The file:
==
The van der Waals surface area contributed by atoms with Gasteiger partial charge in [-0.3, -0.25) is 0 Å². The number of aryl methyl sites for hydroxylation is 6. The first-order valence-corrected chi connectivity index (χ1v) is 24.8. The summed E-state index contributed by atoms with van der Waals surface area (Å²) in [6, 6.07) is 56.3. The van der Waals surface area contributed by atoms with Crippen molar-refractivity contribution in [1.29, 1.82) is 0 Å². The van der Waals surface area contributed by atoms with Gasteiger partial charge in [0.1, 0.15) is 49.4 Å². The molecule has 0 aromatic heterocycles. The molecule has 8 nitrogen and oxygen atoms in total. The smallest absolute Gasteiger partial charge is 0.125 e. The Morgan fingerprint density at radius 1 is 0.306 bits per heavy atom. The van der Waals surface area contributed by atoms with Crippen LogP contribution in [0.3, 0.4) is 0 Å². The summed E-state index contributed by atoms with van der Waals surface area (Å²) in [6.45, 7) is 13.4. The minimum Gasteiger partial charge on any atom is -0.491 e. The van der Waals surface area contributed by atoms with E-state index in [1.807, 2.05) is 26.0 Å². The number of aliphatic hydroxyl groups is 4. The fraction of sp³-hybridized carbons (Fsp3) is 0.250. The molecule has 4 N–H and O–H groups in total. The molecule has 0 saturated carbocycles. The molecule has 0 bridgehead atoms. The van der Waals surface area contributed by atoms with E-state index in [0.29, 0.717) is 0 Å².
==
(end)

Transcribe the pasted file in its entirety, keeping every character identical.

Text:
The van der Waals surface area contributed by atoms with Gasteiger partial charge in [-0.3, -0.25) is 0 Å². The number of aryl methyl sites for hydroxylation is 6. The first-order valence-corrected chi connectivity index (χ1v) is 24.8. The summed E-state index contributed by atoms with van der Waals surface area (Å²) in [6, 6.07) is 56.3. The van der Waals surface area contributed by atoms with Crippen molar-refractivity contribution in [1.29, 1.82) is 0 Å². The van der Waals surface area contributed by atoms with Gasteiger partial charge in [0.1, 0.15) is 49.4 Å². The molecule has 0 aromatic heterocycles. The molecule has 8 nitrogen and oxygen atoms in total. The smallest absolute Gasteiger partial charge is 0.125 e. The Morgan fingerprint density at radius 1 is 0.306 bits per heavy atom. The van der Waals surface area contributed by atoms with Crippen LogP contribution in [0.3, 0.4) is 0 Å². The summed E-state index contributed by atoms with van der Waals surface area (Å²) in [6.45, 7) is 13.4. The minimum Gasteiger partial charge on any atom is -0.491 e. The van der Waals surface area contributed by atoms with E-state index in [1.807, 2.05) is 26.0 Å². The number of aliphatic hydroxyl groups is 4. The fraction of sp³-hybridized carbons (Fsp3) is 0.250. The molecule has 4 N–H and O–H groups in total. The molecule has 0 saturated carbocycles. The molecule has 0 bridgehead atoms. The van der Waals surface area contributed by atoms with E-state index in [0.29, 0.717) is 0 Å².